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Baked Salmon with Dill and Butter

Baked Salmon with Dill and Butter

I confess that I generally prefer my salmon raw, with a dab of wasabi. Perhaps with a little droplet of soy sauce. This whole pregnancy thing, though, has put a major damper on my sushi habit so for the time being, cooked salmon it is. The origin of this recipe is a little weird — it’s something I remember my mom doing. Normally not so weird, except that she exclusively cooked Cantonese food except for this and italian sausage and pasta, both of which she made pretty sparingly. Weird, right?

Whole Foods had some fresh wild Alaskan sockeye salmon, a best choice according to the Monterey Bay Aquarium Seafood Watch list, when I cruised by the seafood counter today. I asked the fishmonger for a 5 oz. portion from the tail end of a fillet and into the basket it went. I prefer the tail end because it’s typically a little fattier and the bonus is that it cooks faster because it’s a touch thinner.

Anyway, this recipe is a cinch and perfect for a night when you really don’t feel like cooking. 10 minutes in the oven (for well-done salmon, per conservative American guidelines for pregnant women) and you’re done. You could eat it as/is, dress it up with a mustard-thyme vinaigrette, or use it in a sandwich. The possibilities are endless!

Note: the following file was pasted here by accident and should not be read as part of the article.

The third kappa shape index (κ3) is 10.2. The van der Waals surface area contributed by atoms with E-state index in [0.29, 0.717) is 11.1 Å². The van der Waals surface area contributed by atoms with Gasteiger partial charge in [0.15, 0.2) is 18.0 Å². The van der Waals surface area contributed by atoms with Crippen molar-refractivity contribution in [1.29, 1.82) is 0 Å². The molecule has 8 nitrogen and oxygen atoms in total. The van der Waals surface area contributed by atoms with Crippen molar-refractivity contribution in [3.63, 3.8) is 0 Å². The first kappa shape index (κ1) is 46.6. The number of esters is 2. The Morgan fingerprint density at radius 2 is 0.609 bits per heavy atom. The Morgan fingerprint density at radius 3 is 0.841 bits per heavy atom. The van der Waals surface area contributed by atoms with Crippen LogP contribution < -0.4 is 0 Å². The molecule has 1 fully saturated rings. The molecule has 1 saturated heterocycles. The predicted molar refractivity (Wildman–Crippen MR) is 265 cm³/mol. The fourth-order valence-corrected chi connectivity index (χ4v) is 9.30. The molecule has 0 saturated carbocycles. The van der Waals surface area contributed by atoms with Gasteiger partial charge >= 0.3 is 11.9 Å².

Baked Salmon with Dill and Butter
- serves 1 -

1 – 5 oz. portion of salmon, skin on
2 Tbs unsalted butter
Dried Dill
kosher salt

1. Preheat oven to 400 degrees F.

2. Rinse and pat the salmon dry, and place the salmon skin side down on a baking sheet lined with aluminum foil. Season the salmon with a pinch or so of salt. Divide the butter into 4 equal pats and dot the salmon with the butter. Sprinkle approximately a teaspoon and a half or so of dill on the salmon.

3. Put the salmon in the oven, uncovered, for 10 minutes for well-done. If you prefer yours medium rare, I would start checking it at around 8 minutes.

4. Let the salmon rest for about a minute once you pull it out of the oven and move the meat onto a plate using a spatula. You’ll find that some of the skin may stick to the foil, so leaving it on the fillet and lifting the meat from the skin after it’s cooked makes your life easier because you don’t have to worry about meat sticking to the foil.

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